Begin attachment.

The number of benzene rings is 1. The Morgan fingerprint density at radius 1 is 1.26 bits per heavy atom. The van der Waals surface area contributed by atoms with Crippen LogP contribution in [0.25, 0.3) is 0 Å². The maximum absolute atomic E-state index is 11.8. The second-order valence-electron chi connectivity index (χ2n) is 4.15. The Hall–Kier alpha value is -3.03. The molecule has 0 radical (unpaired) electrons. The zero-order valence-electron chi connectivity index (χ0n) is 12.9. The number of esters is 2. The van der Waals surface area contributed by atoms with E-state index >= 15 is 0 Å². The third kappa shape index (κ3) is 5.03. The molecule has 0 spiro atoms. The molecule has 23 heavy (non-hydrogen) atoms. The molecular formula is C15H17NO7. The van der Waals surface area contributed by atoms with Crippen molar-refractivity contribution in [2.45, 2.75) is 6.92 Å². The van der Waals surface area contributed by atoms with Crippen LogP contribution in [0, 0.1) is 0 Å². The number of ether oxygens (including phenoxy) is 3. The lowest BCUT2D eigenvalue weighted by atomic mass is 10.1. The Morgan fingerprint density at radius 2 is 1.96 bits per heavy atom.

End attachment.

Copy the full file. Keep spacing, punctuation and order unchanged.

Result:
The number of benzene rings is 1. The Morgan fingerprint density at radius 1 is 1.26 bits per heavy atom. The van der Waals surface area contributed by atoms with Crippen LogP contribution in [0.25, 0.3) is 0 Å². The maximum absolute atomic E-state index is 11.8. The second-order valence-electron chi connectivity index (χ2n) is 4.15. The Hall–Kier alpha value is -3.03. The molecule has 0 radical (unpaired) electrons. The zero-order valence-electron chi connectivity index (χ0n) is 12.9. The number of esters is 2. The van der Waals surface area contributed by atoms with E-state index >= 15 is 0 Å². The third kappa shape index (κ3) is 5.03. The molecule has 0 spiro atoms. The molecule has 23 heavy (non-hydrogen) atoms. The molecular formula is C15H17NO7. The van der Waals surface area contributed by atoms with Crippen molar-refractivity contribution in [2.45, 2.75) is 6.92 Å². The van der Waals surface area contributed by atoms with Crippen LogP contribution in [0, 0.1) is 0 Å². The number of ether oxygens (including phenoxy) is 3. The lowest BCUT2D eigenvalue weighted by atomic mass is 10.1. The Morgan fingerprint density at radius 2 is 1.96 bits per heavy atom.